And so I’ve made a big decision. I’ve decided to train as a professional herbalist (meeting new EU regulations) with Herbcraft, run by Melanie Cardwell in association with the ANM (Association of Natural Medicine).  I’ve created a new blog, The Druid Herbalist, to record my progress through this journey that begins in April.  This new blog focuses solely on herbalism and natural healing.  Down the Forest Path will still remain my primary blog site, but please feel free to join me on The Druid Herbalist as well!

My journey begins, to deepen my service to the land, the people, the ancestors and the gods.  Wish me luck!

J. x

Craft Names

Autumn SongWithin Druidry, and indeed in modern Paganism, it is usual to adopt a craft name within your tradition.  It is not necessary, and if you feel that you don’t need one, or one doesn’t appeal, then by all means forego the craft name. However, choosing a craft name, or having one bestowed upon you can enhance your connection to your tradition, if you allow it.

Craft names can provide an air of mystery and magic.  We can choose something that reflects our work, such as Oak Seeker, Coll (hazel, if working with ogham), or Pathfinder.  We can choose something that reflects a part of the environment that we love – Alder, Willow, Rain.  We can put two words together that express a deep part of our soul, or a deep love that we have, such as Gentle Bear, Running Horse, or my craft name – Autumn Song.  We can adopt names of the gods and goddesses that we love, such as Nehalennia, Freya, Lugh, Branwen, Rhiannon, Bridget.  There are also mythological names like Merlin, Morgan and Nimue that might strike a chord deep within our hearts.  We can even choose names from fantasy books that we love – Gandalf, Radagast, Arwen, Goldberry, Eomer, Eowyn, Faramir (all Lord of the Rings names).  What matters most is that our name expresses a deep part of our soul; that when we utter it, write it, exhale it into the twilight it means something to us, connects us to the awen.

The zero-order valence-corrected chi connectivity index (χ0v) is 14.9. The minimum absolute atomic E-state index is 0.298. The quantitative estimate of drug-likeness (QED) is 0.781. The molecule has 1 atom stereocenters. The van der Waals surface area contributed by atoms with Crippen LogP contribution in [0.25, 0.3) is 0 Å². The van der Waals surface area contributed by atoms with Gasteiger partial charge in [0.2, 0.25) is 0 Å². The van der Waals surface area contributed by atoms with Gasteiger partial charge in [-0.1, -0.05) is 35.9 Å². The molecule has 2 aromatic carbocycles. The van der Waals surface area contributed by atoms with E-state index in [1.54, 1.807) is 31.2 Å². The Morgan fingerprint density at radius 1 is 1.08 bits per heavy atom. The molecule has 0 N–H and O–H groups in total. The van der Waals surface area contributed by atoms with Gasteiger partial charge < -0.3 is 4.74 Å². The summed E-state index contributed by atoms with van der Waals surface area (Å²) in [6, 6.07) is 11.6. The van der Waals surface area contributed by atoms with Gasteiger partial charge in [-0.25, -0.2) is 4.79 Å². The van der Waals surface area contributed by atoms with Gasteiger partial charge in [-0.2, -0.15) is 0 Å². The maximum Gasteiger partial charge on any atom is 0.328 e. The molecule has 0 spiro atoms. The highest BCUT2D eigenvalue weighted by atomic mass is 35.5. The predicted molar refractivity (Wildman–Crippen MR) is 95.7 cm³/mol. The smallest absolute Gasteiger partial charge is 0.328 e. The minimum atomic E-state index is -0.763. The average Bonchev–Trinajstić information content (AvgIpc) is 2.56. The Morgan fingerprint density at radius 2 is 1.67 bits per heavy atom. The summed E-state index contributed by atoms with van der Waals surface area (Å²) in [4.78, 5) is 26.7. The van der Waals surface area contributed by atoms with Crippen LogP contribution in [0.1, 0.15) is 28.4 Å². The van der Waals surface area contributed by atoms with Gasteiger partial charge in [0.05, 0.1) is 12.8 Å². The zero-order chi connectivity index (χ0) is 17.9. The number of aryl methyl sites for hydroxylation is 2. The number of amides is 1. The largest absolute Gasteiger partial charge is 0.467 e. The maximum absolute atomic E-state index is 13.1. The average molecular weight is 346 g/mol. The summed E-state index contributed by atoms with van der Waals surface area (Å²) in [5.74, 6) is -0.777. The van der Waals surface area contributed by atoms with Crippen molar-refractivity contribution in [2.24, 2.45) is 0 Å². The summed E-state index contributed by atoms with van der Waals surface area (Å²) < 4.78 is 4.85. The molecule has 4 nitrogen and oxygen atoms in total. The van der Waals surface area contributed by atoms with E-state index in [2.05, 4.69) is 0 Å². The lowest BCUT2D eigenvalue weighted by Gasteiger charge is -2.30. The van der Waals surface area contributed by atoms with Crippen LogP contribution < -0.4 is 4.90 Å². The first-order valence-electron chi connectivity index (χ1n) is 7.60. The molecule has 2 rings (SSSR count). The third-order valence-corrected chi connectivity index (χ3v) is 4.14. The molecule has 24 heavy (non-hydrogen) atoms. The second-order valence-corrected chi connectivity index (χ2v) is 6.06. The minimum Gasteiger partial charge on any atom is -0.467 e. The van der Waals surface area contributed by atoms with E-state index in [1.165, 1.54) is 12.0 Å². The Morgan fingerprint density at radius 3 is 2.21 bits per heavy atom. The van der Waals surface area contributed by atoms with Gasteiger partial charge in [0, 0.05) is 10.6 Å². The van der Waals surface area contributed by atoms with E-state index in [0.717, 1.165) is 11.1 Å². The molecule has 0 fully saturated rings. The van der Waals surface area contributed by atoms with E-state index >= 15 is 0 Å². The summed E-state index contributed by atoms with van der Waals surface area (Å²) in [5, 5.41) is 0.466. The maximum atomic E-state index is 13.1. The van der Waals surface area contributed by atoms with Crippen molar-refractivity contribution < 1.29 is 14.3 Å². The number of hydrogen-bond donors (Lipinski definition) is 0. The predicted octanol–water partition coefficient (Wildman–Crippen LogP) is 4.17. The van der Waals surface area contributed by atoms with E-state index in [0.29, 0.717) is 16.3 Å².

You can inscribe your craft name upon your altar, or your tools. You can sign correspondence with it.  You may even change your name to your craft name if you feel that better reflects who you are.  I like having both names, as I can honour my two grandmothers for whom I am named after, and honour my tradition with my craft name. Besides, it took me long enough to learn how to write my own name, and I’m sticking to it…

We might choose our craft name, or we might be gifted it by another. We could meditate, commune with the local spirits of place, or deity, and ask that they bestow us a name. In some magical traditions, a craft name is given upon initiation into the tradition, or upon completion of various grades.  When working alone, we do not have to wait to have a name bestowed upon us – we can seek it out ourselves from whatever inspires us whenever we feel ready.  We can ask our ancestors, our spirit guides, even friends and family for ideas and inspiration.

Our craft names may also change with time.  As we grow and develop in our spirituality, we might find that we outgrow our name, and thereby be inspired to choose another that better suits our current work.  We can include our naming in ceremonies, whether it is our first time or our fifth time in choosing a craft name.  Taking on a name is not something to be done lightly, however.  It requires much thought and meditation if you wish for it to be important to your work.

Whatever name you choose, or however you decide to be named, honour that name with all that you are.  Find ways of being that reflect your name in deep and compassionate ways, working to create peace and harmony in your life and in all life around you.